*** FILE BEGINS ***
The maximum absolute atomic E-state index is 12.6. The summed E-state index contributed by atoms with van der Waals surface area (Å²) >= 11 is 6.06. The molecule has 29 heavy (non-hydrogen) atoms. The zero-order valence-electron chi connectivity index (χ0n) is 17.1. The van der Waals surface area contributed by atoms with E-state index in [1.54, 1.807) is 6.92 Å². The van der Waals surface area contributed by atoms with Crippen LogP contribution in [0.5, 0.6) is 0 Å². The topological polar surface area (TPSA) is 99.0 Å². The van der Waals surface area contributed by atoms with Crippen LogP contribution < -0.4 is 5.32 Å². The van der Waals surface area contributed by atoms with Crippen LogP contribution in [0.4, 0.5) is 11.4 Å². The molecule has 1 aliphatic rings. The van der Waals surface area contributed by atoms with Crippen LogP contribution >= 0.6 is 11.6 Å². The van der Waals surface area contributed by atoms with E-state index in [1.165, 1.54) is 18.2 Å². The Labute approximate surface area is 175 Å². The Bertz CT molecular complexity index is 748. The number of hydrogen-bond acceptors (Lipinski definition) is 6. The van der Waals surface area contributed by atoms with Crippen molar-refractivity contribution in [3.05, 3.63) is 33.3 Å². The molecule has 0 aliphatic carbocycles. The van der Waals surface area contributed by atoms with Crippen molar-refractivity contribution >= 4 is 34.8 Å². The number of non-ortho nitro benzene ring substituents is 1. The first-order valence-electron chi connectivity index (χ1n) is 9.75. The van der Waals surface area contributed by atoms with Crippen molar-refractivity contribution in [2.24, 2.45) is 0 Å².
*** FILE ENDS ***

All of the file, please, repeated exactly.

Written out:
The maximum absolute atomic E-state index is 12.6. The summed E-state index contributed by atoms with van der Waals surface area (Å²) >= 11 is 6.06. The molecule has 29 heavy (non-hydrogen) atoms. The zero-order valence-electron chi connectivity index (χ0n) is 17.1. The van der Waals surface area contributed by atoms with E-state index in [1.54, 1.807) is 6.92 Å². The van der Waals surface area contributed by atoms with Crippen LogP contribution in [0.5, 0.6) is 0 Å². The topological polar surface area (TPSA) is 99.0 Å². The van der Waals surface area contributed by atoms with Crippen LogP contribution < -0.4 is 5.32 Å². The van der Waals surface area contributed by atoms with Crippen LogP contribution in [0.4, 0.5) is 11.4 Å². The molecule has 1 aliphatic rings. The van der Waals surface area contributed by atoms with Crippen LogP contribution >= 0.6 is 11.6 Å². The van der Waals surface area contributed by atoms with E-state index in [1.165, 1.54) is 18.2 Å². The Labute approximate surface area is 175 Å². The Bertz CT molecular complexity index is 748. The number of hydrogen-bond acceptors (Lipinski definition) is 6. The van der Waals surface area contributed by atoms with Crippen molar-refractivity contribution in [3.05, 3.63) is 33.3 Å². The molecule has 0 aliphatic carbocycles. The van der Waals surface area contributed by atoms with Crippen molar-refractivity contribution >= 4 is 34.8 Å². The number of non-ortho nitro benzene ring substituents is 1. The first-order valence-electron chi connectivity index (χ1n) is 9.75. The van der Waals surface area contributed by atoms with Crippen molar-refractivity contribution in [2.24, 2.45) is 0 Å².